My old girl Buddy is quickly renamed Bully, and she shows what a jerk she can be. The first day I allow all 4 to roam the yard, hoping that space will do them all good. I supervise for the first few hours. A few hours later I investigate, and find that two had escaped from a gap under the fence and are in my front yard. Much chasing ensues, and by nightfall everyone is stowed away. Buddy sleeps in her roost, the 3 newbies are too terrified to enter the coop and stay in the run. The next morning I go to investigate and find Buddy in the run, and the three cowering in the corner of the coop.
It's been a week now, and it's still showdown at the OK corral. The young ones hide in the coop, with Buddy coming every once in a while to shoo all 3 into one next box. Most days I kick Buddy into the yard, and leave the three in the run. No free ranging until they fatten up, and learn to lay in the nest boxes.
Some quick modifications to deal with the standoff.
I add a new roost in the run that the younger ones can reach but is out of range of Buddy.
The newbies need access to food & water inside the coop since they are afraid to be in the run with Bully. I reuse the small water bottle with nipple and build a feeder from ABS piping.
Miss Bully supervises the construction.
Update April 2018
A coop is never really finished, right?
In Jan 2017 I lost one of the brown chickens to a hawk. My luck ran out. Even though there's so many hiding places, a small hawk attacked near sunset. I happened to walk outside just in time to see the hawk fly up into a tree. No more free ranging for the flock. Ever since then I see and/or hear the hawks quite often and decided it's never going to be safe to let them out.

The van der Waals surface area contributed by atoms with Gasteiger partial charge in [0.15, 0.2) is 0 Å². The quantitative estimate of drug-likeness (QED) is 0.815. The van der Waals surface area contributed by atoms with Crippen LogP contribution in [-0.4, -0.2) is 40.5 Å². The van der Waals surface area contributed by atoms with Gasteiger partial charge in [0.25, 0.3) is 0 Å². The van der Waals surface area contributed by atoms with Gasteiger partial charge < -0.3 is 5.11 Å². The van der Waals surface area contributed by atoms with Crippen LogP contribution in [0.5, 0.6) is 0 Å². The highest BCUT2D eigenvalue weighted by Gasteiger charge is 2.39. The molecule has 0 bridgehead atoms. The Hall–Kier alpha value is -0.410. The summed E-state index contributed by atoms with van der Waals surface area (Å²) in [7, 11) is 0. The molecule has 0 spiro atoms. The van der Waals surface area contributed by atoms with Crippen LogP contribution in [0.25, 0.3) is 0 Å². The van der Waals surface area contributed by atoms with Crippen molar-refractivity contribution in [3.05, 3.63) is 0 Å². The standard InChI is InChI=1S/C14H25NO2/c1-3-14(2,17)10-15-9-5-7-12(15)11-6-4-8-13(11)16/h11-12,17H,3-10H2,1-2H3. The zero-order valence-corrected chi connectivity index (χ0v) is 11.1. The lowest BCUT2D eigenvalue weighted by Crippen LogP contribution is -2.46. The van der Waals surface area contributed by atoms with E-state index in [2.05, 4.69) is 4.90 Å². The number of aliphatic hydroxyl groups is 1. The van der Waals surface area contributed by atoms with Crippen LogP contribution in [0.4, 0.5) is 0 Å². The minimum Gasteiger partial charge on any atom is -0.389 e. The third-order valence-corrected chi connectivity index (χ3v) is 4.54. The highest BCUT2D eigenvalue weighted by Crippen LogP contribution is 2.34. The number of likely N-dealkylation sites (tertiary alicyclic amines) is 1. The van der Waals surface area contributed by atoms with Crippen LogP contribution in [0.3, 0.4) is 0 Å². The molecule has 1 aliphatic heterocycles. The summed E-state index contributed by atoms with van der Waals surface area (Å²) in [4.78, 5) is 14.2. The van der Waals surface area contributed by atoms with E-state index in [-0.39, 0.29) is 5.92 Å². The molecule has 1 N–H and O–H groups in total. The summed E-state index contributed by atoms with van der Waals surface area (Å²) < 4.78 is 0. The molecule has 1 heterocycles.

I lost another brown one to illness about 4 - 6 months ago, and am down to 2. I'll be getting 3 young birds next month to build up my flock again.
In the meantime, I've built a quarantine coop for the new ones to live in until they are big enough to integrate. Not very pretty, but I used up a lot of scrap material in the junk pile. It assembles with only 8 screws, so it will be easy to store when not needed (4 panels 4' x 3' each, plus 4' x 4' lid).
I've added a 6' x 8' addition to the run. Spent a bunch of time designing a door between the two sections. The new run isn't quite up to Fort Knox standards, so I wanted to be able to shut the door in the evening. After various attempts with springs to shut the door, I did a design reset and used the track and hardware for a sliding closet door. I ran a cord all the way around so that the door can be opened and closed with a motion similar to opening blinds.